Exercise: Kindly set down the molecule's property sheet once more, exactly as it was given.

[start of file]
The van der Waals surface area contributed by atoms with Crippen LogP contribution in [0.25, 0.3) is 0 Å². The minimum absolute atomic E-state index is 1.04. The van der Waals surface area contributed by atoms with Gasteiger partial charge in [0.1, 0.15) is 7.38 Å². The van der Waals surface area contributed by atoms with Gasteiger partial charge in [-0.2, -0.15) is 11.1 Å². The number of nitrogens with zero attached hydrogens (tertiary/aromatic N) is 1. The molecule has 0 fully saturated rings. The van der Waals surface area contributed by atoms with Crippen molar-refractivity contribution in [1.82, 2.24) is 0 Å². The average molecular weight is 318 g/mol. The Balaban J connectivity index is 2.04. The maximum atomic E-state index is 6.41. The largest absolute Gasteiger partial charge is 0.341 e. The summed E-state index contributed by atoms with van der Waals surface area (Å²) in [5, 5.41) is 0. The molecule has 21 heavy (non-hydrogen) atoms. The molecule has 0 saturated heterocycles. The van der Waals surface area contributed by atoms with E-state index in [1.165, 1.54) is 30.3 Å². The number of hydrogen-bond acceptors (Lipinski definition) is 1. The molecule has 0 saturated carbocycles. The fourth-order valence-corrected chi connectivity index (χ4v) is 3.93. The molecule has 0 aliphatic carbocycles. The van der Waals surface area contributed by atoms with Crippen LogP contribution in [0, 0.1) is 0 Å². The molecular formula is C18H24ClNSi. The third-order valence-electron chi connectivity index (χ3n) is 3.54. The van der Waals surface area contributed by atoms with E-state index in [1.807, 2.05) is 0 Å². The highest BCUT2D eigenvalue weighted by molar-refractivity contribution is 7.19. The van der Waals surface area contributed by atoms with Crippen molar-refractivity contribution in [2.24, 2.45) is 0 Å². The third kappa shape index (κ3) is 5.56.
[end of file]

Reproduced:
The van der Waals surface area contributed by atoms with Crippen LogP contribution in [0.25, 0.3) is 0 Å². The minimum absolute atomic E-state index is 1.04. The van der Waals surface area contributed by atoms with Gasteiger partial charge in [0.1, 0.15) is 7.38 Å². The van der Waals surface area contributed by atoms with Gasteiger partial charge in [-0.2, -0.15) is 11.1 Å². The number of nitrogens with zero attached hydrogens (tertiary/aromatic N) is 1. The molecule has 0 fully saturated rings. The van der Waals surface area contributed by atoms with Crippen molar-refractivity contribution in [1.82, 2.24) is 0 Å². The average molecular weight is 318 g/mol. The Balaban J connectivity index is 2.04. The maximum atomic E-state index is 6.41. The largest absolute Gasteiger partial charge is 0.341 e. The summed E-state index contributed by atoms with van der Waals surface area (Å²) in [5, 5.41) is 0. The molecule has 21 heavy (non-hydrogen) atoms. The molecule has 0 saturated heterocycles. The van der Waals surface area contributed by atoms with E-state index in [1.165, 1.54) is 30.3 Å². The number of hydrogen-bond acceptors (Lipinski definition) is 1. The molecule has 0 saturated carbocycles. The fourth-order valence-corrected chi connectivity index (χ4v) is 3.93. The molecule has 0 aliphatic carbocycles. The van der Waals surface area contributed by atoms with Crippen LogP contribution in [0, 0.1) is 0 Å². The molecular formula is C18H24ClNSi. The third-order valence-electron chi connectivity index (χ3n) is 3.54. The van der Waals surface area contributed by atoms with E-state index in [1.807, 2.05) is 0 Å². The highest BCUT2D eigenvalue weighted by molar-refractivity contribution is 7.19. The van der Waals surface area contributed by atoms with Crippen molar-refractivity contribution in [2.24, 2.45) is 0 Å². The third kappa shape index (κ3) is 5.56.